So to laugh, to be detached, to see the ironies and absurdities, to be skeptical of all dogmas, became my number one strategy. And therein lies a splendid irony, a joke which has fallen on me: what self-respecting skeptic is really going to believe that she is an ancient being on a mission to help usher in a new age? It is funny, isn't it?
The jaws of rationality and humour which I developed for biting through dogma and convention have grown big enough to bite me on the bum. To half of me, it seems obvious that I am one of the Family of Light (probably a hillbilly cousin), and that I have been here for many lifetimes gathering information, revelling in Earth's beauty and mystery, and putting up with the occasional discomforts of living on such a wild frontier. But the other half of me can't believe it. It seems too crazy, and honestly too good to be true. Me? An intergalactic secret agent? Isn't it so very human to want to be special? So very human to want to be a god - even a god in training?
I do not know which is the truth and which is the illusion. Ask your heart, you might say. But I can't distinguish my heart's knowledge from my heart's desire. I suspect - though I have no evidence, let alone proof - that many older indigos might have come to this point of feeling that we are different, but not really able to embrace the idea that we are that different. If we are souls who have lived on Earth for a long time, maybe we've gone native. Yet I live a joyful life. The uncertainty of it all doesn't bother me. And if I close my eyes, perhaps it's because secret agents often prefer the cover of darkness.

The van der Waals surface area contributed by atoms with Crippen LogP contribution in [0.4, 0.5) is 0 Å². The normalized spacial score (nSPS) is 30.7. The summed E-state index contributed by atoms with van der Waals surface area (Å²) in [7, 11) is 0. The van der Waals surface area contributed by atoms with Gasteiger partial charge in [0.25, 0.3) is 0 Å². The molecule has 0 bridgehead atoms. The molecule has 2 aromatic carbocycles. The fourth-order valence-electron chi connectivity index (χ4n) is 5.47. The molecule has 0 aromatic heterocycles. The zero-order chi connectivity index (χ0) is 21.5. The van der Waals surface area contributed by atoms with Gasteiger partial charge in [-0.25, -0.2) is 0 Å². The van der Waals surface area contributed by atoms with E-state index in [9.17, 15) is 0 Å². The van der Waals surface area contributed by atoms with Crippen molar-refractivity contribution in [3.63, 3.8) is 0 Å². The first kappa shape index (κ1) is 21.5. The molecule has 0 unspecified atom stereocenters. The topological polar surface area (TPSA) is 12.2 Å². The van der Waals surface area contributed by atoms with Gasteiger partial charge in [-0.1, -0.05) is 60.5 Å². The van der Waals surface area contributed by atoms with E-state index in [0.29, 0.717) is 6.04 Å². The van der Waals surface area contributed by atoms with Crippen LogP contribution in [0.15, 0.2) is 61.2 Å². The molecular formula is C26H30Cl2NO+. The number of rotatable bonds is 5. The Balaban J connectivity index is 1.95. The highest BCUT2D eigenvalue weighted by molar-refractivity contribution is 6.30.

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K.B. is a writer and artist who lives in Australia with her soulmate. When she was a baby she used to stare at apparently empty spaces and burst out laughing. She still does this. K.B. enjoys reading, nature documentaries, good conversations, keeping fit, and visiting exotic places. If she could have any lifestyle she would live on a boat, cruising around the Mediterranean and the Indian Ocean. She has what may be a past life memory of being a person with a lion-like head, and another of being a woolly mammoth called Big Loud Doug.
K.B. thinks it is worth incarnating on Earth just for the breathtaking scenery, the arts and the food.